- 27.Pelham WE, Bender ME (1982) Peer relationships in hyperactive children: description and treatment. In: Gadow KD, Bailer I (eds) Advances in learning and behavioral disabilities, vol 1. Emerald Group Publishing Limited, Bingley, pp 365–436Google Scholar
- 30.Heiman T (2005) An examination of peer relationships of children with and without attention deficit hyperactivity disorder. Sch Psychol Int 26:330–339Google Scholar
- 36.Crick NR, Dodge KA (1994) A review and reformulation of social information-processing mechanisms in children’s social adjustment. Psychol Bull 115:74Google Scholar
- 40.Sibley MH, Evans SW, Serpell ZN (2010) Social cognition and interpersonal impairment in young adolescents with ADHD. J Psychopathol Behav Assess 32:193–202Google Scholar
- 41.McQuade JD, Hoza B (2015) Peer relationships of Children with ADHD. In: Barkley RA (ed) Attention-deficit hyperactivity disorder. The Guilford Press, New York & London, pp 288–305Google Scholar
- 43.Phillips LH, Tunstall M, Channon S (2007) Exploring the role of working memory in dynamic social cue decoding using dual task methodology. J Nonverb Behav 31:137–152Google Scholar
- 44.Patterson ML, Stockbridge E (1998) Effects of cognitive demand and judgment strategy on person perception accuracy. J Nonverb Behav 22:253–263Google Scholar
- 45.Phillips LH, Channon S, Tunstall M, Hedenstrom A, Lyons K (2008) The role of working memory in decoding emotions. Emo 8:184Google Scholar
- 46.Wegner DM, Bargh JA (1997) Control and automaticity in social life. In: Gilbert DT, Fiske SL, Gardner L (eds) Handbook of social psychology, 4th edn. McGraw Hill, New York, pp 446–498Google Scholar
- 47.Gilbert DT, Pelham BW, Krull DS (1988) On cognitive busyness: when person perceivers meet persons perceived. J Pers Soc Psychol 54:733Google Scholar
- 51.Rosenthal R, Hall JA, DiMatteo MR, Rogers PL, Archer D (1979) Sensitivity to nonverbal communication: the PONS test. Johns Hopkins University Press, BaltimoreGoogle Scholar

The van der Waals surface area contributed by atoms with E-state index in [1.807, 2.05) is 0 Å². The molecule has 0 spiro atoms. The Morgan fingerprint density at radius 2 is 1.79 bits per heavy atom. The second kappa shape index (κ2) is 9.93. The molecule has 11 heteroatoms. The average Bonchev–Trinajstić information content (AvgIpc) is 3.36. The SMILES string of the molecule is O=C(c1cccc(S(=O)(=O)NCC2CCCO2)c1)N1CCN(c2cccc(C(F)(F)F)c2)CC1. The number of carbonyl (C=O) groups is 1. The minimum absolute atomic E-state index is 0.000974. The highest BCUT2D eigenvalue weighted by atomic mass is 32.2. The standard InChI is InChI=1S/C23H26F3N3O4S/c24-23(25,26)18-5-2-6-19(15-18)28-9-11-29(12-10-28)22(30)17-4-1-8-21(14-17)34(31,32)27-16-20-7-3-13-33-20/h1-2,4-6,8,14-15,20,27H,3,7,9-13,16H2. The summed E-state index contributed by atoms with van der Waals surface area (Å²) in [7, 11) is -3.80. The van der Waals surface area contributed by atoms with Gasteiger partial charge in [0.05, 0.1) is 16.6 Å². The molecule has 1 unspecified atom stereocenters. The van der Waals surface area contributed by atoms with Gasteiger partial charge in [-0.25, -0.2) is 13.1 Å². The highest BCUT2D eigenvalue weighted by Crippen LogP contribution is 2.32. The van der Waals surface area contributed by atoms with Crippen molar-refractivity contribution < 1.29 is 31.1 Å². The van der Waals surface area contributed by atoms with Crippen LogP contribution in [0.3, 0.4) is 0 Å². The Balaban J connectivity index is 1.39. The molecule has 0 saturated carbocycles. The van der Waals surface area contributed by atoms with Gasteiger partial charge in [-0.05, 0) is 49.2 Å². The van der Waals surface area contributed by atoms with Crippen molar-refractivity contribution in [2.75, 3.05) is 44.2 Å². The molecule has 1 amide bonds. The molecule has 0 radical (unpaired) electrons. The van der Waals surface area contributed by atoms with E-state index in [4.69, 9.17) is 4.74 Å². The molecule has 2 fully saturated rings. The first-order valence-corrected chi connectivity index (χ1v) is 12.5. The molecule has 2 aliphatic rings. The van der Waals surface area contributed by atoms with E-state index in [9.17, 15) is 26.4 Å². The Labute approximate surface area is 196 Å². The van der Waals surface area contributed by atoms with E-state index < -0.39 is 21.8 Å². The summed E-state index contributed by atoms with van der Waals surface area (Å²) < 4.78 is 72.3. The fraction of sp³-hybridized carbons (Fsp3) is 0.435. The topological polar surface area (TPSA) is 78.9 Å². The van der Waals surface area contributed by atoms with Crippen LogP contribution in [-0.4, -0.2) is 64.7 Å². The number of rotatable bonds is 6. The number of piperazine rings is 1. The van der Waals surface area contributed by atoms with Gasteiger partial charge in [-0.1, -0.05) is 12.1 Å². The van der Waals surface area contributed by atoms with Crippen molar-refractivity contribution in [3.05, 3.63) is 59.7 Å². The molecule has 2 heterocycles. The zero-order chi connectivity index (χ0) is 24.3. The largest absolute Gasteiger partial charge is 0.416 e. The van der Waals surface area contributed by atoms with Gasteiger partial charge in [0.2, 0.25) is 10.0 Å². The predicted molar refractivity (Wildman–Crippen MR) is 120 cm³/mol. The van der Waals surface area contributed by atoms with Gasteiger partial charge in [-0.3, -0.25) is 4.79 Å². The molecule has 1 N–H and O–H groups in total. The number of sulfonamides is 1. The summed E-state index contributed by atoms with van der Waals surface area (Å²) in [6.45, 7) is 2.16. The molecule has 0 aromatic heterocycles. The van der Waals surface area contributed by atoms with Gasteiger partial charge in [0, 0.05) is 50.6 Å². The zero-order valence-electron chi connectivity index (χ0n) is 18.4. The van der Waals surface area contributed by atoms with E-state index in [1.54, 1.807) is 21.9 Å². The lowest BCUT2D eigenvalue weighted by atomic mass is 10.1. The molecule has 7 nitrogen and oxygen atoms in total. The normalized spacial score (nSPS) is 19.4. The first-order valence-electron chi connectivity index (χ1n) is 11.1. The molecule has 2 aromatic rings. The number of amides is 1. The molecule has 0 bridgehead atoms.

- 52.Archer D, Costanzo M (1988) A guide to the interpersonal perception task (IPT) for instructors and researchers. University of California Center for Media, BerkeleyGoogle Scholar
- 54.Achenbach TM, Rescorla LA (2001) Manual for the ASEBA school-age forms & profiles. University of Vermont, Department of Psychiatry, BurlingtonGoogle Scholar
- 55.Lawrence EJ, Shaw P, Giampietro VP, Surguladze S, Brammer MJ, David AS (2006) The role of ‘shared representations’ in social perception and empathy: an fRMI study. Nero-Image 29:1173–1184Google Scholar
- 56.Wechsler D (2008) Wechsler adult intelligence scale-fourth. The Psychological Corporation, San AntonioGoogle Scholar
- 59.Oberauer K, Su H-M, Wilhelm O, Sander N (2007) Individual differences in working memory capacity and reasoning ability. In: Conway ARA, Jarrold C, Kane MJ, Miyake A, Towse JN (eds) Variation in working memory. Oxford University Press, New York, pp 49–75Google Scholar
- 60.Unsworth N, Spillers GJ (2010) Working memory capacity: attention, memory, or both? A direct test of the dual-component model. J Mem Lang 62:392–406Google Scholar
- 62.Jaeggi SM, Buschkuehl M, Perrig WJ, Meier B (2010) The concurrent validity of the N-back task as a working memory measure. Mem 18:394–412Google Scholar
- 63.Redick TS, Lindsey DR (2013) Complex span and n-back measures of working memory: a meta-analysis. Psychonom Bull Rev 20:1102–1113Google Scholar
- 64.Chacko A, Kofler M, Jarrett M (2014) Improving outcomes for youth with ADHD: a conceptual framework for combined neurocognitive and skill-based treatment approaches. Clin Child Fam Psychol 17:368–384Google Scholar